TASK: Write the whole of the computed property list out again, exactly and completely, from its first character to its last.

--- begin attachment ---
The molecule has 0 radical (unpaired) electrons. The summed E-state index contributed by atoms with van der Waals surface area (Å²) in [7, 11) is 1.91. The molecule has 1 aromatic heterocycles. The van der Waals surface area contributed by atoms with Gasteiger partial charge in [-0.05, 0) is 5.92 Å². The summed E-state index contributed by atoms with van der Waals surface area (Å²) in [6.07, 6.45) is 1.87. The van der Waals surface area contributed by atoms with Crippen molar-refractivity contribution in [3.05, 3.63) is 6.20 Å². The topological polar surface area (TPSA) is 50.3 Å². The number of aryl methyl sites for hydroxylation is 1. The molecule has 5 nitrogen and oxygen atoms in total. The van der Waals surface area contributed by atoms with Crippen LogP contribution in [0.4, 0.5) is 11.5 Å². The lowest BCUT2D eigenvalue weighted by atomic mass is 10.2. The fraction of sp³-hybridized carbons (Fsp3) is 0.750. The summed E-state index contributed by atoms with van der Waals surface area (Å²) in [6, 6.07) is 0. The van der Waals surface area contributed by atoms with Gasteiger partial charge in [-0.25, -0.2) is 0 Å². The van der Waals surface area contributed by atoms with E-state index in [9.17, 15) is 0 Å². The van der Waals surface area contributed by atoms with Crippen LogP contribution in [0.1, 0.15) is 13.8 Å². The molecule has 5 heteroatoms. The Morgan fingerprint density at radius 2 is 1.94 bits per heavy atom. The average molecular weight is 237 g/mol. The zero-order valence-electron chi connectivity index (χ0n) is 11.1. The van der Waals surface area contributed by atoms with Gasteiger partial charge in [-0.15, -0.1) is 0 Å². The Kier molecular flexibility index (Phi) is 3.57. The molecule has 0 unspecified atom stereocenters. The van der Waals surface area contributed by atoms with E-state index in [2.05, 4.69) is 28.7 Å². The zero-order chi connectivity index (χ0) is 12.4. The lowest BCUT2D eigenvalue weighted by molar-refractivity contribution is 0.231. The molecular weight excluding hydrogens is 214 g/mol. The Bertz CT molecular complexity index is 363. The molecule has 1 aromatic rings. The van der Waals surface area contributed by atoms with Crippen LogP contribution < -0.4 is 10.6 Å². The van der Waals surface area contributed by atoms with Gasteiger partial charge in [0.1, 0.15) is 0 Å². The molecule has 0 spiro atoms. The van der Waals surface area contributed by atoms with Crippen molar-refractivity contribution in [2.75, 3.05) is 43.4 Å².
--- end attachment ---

The molecule has 0 radical (unpaired) electrons. The summed E-state index contributed by atoms with van der Waals surface area (Å²) in [7, 11) is 1.91. The molecule has 1 aromatic heterocycles. The van der Waals surface area contributed by atoms with Gasteiger partial charge in [-0.05, 0) is 5.92 Å². The summed E-state index contributed by atoms with van der Waals surface area (Å²) in [6.07, 6.45) is 1.87. The van der Waals surface area contributed by atoms with Crippen molar-refractivity contribution in [3.05, 3.63) is 6.20 Å². The topological polar surface area (TPSA) is 50.3 Å². The number of aryl methyl sites for hydroxylation is 1. The molecule has 5 nitrogen and oxygen atoms in total. The van der Waals surface area contributed by atoms with Crippen LogP contribution in [0.4, 0.5) is 11.5 Å². The lowest BCUT2D eigenvalue weighted by atomic mass is 10.2. The fraction of sp³-hybridized carbons (Fsp3) is 0.750. The summed E-state index contributed by atoms with van der Waals surface area (Å²) in [6, 6.07) is 0. The van der Waals surface area contributed by atoms with Gasteiger partial charge in [-0.25, -0.2) is 0 Å². The van der Waals surface area contributed by atoms with E-state index in [9.17, 15) is 0 Å². The van der Waals surface area contributed by atoms with Crippen LogP contribution in [0.1, 0.15) is 13.8 Å². The molecule has 5 heteroatoms. The Morgan fingerprint density at radius 2 is 1.94 bits per heavy atom. The average molecular weight is 237 g/mol. The zero-order valence-electron chi connectivity index (χ0n) is 11.1. The van der Waals surface area contributed by atoms with Gasteiger partial charge in [-0.15, -0.1) is 0 Å². The Kier molecular flexibility index (Phi) is 3.57. The molecule has 0 unspecified atom stereocenters. The van der Waals surface area contributed by atoms with E-state index in [2.05, 4.69) is 28.7 Å². The zero-order chi connectivity index (χ0) is 12.4. The lowest BCUT2D eigenvalue weighted by molar-refractivity contribution is 0.231. The molecular weight excluding hydrogens is 214 g/mol. The Bertz CT molecular complexity index is 363. The molecule has 1 aromatic rings. The van der Waals surface area contributed by atoms with Crippen LogP contribution < -0.4 is 10.6 Å². The van der Waals surface area contributed by atoms with Gasteiger partial charge in [0.1, 0.15) is 0 Å². The molecule has 0 spiro atoms. The van der Waals surface area contributed by atoms with Crippen molar-refractivity contribution in [2.75, 3.05) is 43.4 Å².